Understand that this is where the market is heading. Why would every major vendor jump on board with acquisition of HCI or building their own? Funny, they used to laugh at us when we first came out with our Product and told everyone this idea of HCI wasn't going to go anywhere. Look where we are today.


To get back on track though, let me just end with this statement as I don't want to further derail from the OP intent here. If you want production HCI for the home, then Community Edition is not for you. If you want a great Home Lab setup for testing, etc, then it's a great platform option.
 

Evan

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Jan 6, 2016
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Maybe it was just the way the sales guys here presented it. As I mentioned did not matter as smarter IT departments will always check fit and test anything.

I would say the strength is the maturity of Nutanix as a HCI, one of the first solutions to market certainly helps.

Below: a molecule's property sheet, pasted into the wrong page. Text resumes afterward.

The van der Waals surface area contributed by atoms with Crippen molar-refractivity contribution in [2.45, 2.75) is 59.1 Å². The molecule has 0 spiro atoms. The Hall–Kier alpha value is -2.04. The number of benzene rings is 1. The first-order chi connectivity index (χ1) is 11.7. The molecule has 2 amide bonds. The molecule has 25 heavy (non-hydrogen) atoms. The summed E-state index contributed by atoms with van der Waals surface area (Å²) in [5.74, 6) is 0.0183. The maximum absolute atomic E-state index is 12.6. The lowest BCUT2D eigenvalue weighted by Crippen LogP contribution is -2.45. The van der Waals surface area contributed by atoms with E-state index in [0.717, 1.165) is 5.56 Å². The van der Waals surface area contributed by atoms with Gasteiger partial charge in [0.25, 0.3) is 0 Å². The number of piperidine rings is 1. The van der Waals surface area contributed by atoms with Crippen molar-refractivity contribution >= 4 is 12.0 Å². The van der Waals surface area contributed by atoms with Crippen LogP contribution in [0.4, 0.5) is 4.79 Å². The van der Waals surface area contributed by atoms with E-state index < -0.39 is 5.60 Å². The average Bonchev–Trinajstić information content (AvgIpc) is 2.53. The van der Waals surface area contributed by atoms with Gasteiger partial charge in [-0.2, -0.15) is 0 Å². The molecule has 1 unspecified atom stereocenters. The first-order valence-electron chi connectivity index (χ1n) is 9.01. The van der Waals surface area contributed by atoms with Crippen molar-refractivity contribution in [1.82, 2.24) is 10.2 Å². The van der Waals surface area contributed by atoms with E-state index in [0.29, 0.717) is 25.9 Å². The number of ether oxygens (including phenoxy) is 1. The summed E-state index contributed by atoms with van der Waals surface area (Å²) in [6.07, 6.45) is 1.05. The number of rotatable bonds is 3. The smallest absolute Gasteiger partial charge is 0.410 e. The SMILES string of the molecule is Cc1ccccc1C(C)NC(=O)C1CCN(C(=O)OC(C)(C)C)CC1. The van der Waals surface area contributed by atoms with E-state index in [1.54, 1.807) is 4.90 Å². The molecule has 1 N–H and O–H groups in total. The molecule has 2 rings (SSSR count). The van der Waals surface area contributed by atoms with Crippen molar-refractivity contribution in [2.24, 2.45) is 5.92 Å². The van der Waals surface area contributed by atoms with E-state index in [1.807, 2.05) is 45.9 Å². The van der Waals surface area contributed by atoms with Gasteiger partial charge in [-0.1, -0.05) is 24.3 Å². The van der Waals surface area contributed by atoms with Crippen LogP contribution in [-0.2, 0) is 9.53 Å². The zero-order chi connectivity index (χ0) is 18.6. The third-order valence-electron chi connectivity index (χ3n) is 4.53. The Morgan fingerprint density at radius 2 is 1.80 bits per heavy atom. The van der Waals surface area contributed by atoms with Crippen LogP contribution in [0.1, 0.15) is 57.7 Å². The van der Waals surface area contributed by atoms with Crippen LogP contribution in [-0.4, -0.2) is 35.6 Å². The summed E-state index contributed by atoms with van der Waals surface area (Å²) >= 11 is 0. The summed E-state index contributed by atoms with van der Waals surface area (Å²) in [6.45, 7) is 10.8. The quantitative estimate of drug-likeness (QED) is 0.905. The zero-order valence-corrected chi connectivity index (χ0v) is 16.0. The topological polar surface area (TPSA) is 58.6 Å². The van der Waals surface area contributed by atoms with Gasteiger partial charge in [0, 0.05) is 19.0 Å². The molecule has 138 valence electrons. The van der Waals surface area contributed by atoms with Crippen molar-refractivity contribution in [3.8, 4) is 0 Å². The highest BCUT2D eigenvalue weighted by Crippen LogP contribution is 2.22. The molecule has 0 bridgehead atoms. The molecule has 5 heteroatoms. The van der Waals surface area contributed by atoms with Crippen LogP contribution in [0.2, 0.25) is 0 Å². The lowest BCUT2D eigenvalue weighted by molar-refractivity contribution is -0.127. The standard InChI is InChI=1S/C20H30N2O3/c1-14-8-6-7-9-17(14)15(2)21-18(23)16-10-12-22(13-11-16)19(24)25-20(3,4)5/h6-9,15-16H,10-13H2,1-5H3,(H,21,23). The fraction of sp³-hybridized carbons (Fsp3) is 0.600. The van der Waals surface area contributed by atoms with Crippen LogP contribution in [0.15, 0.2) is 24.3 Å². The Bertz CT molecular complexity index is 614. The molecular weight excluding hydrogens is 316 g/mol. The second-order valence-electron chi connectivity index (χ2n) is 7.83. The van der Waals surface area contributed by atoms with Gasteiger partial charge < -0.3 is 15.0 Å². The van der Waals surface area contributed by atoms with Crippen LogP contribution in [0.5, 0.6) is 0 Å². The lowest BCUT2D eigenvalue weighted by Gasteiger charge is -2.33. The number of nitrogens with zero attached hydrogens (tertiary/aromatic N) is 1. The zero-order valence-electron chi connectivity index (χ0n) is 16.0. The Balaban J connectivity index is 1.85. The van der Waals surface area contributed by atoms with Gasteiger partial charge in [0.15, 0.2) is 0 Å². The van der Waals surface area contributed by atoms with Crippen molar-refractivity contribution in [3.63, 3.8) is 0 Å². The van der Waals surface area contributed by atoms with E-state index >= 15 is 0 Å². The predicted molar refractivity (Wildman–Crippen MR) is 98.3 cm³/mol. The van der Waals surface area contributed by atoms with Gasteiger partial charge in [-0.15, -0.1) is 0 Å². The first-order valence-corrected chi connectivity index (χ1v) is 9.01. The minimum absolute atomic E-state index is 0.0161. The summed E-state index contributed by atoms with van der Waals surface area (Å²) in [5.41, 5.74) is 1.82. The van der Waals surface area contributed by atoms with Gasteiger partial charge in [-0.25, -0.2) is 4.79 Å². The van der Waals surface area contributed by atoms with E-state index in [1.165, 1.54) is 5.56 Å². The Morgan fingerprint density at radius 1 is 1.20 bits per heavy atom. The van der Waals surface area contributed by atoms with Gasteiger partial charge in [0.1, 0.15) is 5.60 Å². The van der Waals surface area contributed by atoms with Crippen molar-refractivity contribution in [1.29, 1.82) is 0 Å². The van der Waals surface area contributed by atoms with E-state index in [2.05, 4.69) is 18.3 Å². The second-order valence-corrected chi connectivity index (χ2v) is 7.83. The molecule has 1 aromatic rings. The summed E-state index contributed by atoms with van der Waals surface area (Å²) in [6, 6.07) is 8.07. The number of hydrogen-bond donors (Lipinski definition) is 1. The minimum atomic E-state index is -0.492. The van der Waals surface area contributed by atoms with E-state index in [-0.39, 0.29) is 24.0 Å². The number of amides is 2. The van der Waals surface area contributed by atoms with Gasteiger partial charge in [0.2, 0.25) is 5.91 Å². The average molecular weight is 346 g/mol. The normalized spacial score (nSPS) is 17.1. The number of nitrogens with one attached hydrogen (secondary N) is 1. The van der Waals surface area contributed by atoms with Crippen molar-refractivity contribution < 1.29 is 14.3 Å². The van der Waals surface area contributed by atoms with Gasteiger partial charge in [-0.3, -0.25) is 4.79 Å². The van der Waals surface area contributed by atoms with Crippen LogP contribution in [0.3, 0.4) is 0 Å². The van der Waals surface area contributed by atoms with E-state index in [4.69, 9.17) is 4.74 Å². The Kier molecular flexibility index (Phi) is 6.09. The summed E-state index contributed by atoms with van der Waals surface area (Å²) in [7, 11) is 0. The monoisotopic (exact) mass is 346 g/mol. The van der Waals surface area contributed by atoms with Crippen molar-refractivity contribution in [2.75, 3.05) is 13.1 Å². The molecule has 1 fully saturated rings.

Anyway was just an opinion that HCI in general is great in some situations but others what I guess I choose to call the big datacenter end of the market it's not as suited, maybe your right that others see this differently, no issues with that at all.

Either way although we don't run the product for our own reasons after some working with it in a small POC I was impressed and certainly could see when I could or would use it.
 

cheezehead

Active Member
Sep 23, 2012
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Fwiw, Nutanix does scale very large and for a large varieties of workloads (primary array for at least one Fortune 40 that I know of). The real question with them and with any other vendor/solution what fits best for your organization.
 

NISMO1968

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Oct 19, 2013
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Let's start in baby steps :)